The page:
Maybe create a sale a week or two before Labor Day, so that your users will get it in time for the weekend and enjoy it.
Be an expert on yourself, and show off what is unique about your company. Don’t try to blend in by making your distinctions bland.
Your customers want something that stands out as better than the rest.
Give your website some personality. Use humor and always connect your content back to what you’re all about.
National Geographic is all about those “out there” experiences, so they took this opportunity to show their audience one of their very unique photos while giving themselves some personality so that customers can relate to them.
Mobile users are 5 times more likely to abandon a task if the website isn’t mobile optimized.
People use mobile more often than not these days because everyone has a smartphone and they can access it from anywhere. This is good for you, as long as you keep up with it.
Although you may think everything is working properly, you should always test on mobile. New content, designs, and infographics tend to break mobile first.
These things are often harder to catch because you assume your website already works on mobile as it has in the past. But if you add something new, you have to test to make sure.
Google will penalize you over time if some of your newer pages aren’t tested for mobile. If Google penalizes you, your site will be harder to find.
If your site is hard to find and not responsive, user experience will definitely fall.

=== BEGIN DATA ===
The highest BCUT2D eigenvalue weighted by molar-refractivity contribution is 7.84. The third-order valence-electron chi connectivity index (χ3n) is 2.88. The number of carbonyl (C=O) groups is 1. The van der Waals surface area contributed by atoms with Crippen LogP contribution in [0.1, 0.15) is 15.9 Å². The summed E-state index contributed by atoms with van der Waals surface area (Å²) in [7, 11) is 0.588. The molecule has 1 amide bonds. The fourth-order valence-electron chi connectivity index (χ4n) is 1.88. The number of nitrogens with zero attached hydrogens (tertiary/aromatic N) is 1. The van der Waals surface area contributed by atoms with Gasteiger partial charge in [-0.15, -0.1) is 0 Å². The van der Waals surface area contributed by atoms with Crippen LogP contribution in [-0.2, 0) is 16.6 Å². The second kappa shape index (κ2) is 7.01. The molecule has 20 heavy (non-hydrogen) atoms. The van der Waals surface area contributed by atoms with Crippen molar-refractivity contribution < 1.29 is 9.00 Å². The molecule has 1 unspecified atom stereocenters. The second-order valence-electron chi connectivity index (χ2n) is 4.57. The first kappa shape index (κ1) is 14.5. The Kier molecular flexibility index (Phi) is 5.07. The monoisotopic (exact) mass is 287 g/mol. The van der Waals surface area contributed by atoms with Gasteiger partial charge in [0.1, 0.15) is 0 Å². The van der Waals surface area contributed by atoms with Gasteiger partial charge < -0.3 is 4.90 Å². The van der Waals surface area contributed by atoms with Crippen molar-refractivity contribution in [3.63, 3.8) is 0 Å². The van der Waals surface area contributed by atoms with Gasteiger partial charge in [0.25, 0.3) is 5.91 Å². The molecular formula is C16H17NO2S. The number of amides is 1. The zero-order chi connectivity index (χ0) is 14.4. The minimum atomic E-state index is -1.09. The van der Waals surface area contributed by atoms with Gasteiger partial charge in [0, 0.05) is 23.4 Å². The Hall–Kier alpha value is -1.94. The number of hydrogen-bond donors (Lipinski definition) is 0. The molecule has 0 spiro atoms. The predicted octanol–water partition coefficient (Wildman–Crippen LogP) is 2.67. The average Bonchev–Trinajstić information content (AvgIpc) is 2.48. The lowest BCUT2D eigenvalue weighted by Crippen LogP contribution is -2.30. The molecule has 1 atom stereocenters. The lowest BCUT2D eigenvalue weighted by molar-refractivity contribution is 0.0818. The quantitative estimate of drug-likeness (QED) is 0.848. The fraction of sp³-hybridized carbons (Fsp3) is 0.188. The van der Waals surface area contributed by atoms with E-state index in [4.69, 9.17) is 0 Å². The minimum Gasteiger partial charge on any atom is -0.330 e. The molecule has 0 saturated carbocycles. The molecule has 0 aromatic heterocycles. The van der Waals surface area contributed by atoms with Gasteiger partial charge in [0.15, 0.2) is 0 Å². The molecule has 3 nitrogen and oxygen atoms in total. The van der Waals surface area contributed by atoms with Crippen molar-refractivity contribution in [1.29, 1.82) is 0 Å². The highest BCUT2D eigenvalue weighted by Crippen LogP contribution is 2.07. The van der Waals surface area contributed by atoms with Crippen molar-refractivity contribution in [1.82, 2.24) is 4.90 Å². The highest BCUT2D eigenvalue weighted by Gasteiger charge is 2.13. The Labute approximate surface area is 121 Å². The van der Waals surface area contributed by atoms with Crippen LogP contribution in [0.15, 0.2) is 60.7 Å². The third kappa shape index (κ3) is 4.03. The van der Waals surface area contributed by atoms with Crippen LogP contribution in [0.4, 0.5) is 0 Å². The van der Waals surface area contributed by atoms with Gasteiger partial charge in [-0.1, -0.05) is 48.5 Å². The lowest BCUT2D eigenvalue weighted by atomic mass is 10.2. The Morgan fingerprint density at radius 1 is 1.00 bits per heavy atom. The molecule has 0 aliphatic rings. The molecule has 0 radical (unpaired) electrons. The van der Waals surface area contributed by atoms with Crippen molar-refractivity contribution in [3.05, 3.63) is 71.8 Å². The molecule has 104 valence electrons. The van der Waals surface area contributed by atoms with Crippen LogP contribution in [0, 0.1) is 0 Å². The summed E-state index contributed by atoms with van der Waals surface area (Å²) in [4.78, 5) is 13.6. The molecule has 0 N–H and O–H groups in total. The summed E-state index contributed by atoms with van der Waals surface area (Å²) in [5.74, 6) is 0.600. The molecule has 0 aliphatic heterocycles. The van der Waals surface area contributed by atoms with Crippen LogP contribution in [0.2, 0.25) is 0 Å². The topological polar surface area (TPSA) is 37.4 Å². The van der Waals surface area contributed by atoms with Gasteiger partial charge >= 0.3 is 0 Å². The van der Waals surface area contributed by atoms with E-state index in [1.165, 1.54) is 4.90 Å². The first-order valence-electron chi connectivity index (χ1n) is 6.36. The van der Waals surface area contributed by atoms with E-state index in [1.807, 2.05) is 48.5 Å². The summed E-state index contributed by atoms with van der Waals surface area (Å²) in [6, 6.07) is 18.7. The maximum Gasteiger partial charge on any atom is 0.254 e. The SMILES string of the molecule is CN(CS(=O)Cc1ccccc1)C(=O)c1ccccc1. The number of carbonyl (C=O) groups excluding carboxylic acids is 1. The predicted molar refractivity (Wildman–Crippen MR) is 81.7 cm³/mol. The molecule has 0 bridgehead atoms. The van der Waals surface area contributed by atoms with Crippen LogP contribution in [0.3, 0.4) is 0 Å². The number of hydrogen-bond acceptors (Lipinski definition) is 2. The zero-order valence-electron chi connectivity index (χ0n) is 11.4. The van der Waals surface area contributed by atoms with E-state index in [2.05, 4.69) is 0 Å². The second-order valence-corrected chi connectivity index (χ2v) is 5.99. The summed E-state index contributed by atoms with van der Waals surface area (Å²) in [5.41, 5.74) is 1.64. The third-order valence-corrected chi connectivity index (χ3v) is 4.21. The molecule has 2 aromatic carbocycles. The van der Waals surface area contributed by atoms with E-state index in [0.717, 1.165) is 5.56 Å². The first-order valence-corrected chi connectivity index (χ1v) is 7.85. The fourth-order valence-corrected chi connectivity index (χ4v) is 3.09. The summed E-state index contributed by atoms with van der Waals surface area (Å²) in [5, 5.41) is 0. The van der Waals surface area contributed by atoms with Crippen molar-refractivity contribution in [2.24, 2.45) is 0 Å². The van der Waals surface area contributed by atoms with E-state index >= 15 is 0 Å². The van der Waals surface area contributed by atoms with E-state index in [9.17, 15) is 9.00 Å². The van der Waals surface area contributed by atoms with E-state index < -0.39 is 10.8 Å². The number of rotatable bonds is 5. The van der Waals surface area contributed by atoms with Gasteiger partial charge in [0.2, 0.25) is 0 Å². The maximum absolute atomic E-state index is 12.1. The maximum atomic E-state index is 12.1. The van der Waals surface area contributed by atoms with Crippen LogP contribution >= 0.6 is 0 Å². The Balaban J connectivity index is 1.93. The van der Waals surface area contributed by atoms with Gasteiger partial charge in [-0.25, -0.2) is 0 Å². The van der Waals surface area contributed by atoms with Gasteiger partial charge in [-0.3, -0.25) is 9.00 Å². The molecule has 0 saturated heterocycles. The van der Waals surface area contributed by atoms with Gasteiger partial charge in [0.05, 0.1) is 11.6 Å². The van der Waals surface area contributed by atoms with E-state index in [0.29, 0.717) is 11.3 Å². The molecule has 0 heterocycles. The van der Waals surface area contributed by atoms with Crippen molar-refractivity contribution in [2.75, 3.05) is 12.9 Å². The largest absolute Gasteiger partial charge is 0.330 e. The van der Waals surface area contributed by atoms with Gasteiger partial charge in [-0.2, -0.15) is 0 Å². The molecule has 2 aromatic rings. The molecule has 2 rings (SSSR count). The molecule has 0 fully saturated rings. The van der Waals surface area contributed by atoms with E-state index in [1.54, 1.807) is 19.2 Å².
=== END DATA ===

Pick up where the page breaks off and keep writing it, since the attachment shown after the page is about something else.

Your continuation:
Breaking up your content into smaller chunks, like bullet points, will help the readability of your site. When users are scrolling, they want to be able to get the most amount of information in the shortest amount of time.
Using bullet points makes it simple and easy. Good segmented information can be:
Bullet points can also signal that the information is important or will come in handy later.
You need to test what you implement on your site to make sure it is performing the way you want it to. In order to do so, come up with 3 important key performance indicators (KPIs) to measure the improvement of.
Evaluate conversion paths, how far your users scroll, and where they are clicking. Then change it up to see if it improves.
If you don’t know what to change, you can use tools to create A/B tests, multi-variant tests, or even set up heat maps to see what users are doing.
Once you’ve tested it, update the page and ask for feedback.
You don’t want your users to hit a dead end on your site. There should always be somewhere else to go, so you always want to include links to other pages on your site to keep users moving.
This also helps users navigate through your site because it provides them with resources and options.
With internal links, your users and customers will get to know your website, and through that, your brand.
When they are clicking, reading, and browsing, they are learning more about you and, if you play your cards right, getting to know more about what they’re interested in.
No matter what kind of website you have, thanking your users is never out of the question. If you want people to come back, let alone have a good experience, you have to treat them well.
Automatically redirect your users to this page after a purchase has been made, and even when you’re not selling a product.
You can set up a thank you page for users who subscribe to your newsletter, and you can even insert a short thank you note at the end of a blog article.
Overall, thank you pages can reinforce your brand and increase your sales. But you have to use them to their fullest potential.
Having a website that loads fast can make a huge difference in your rankings. When users encounter a slow website, they usually bounce right away.
39% of users will stop engaging with content when the images won’t load or the loading time takes too long. People want information and they want it fast.
To optimize your speed, try WP Cache, CDN, or image compression and sizing.
Squarespace and Shopify help optimize your images and already have a CDN in front of your domain.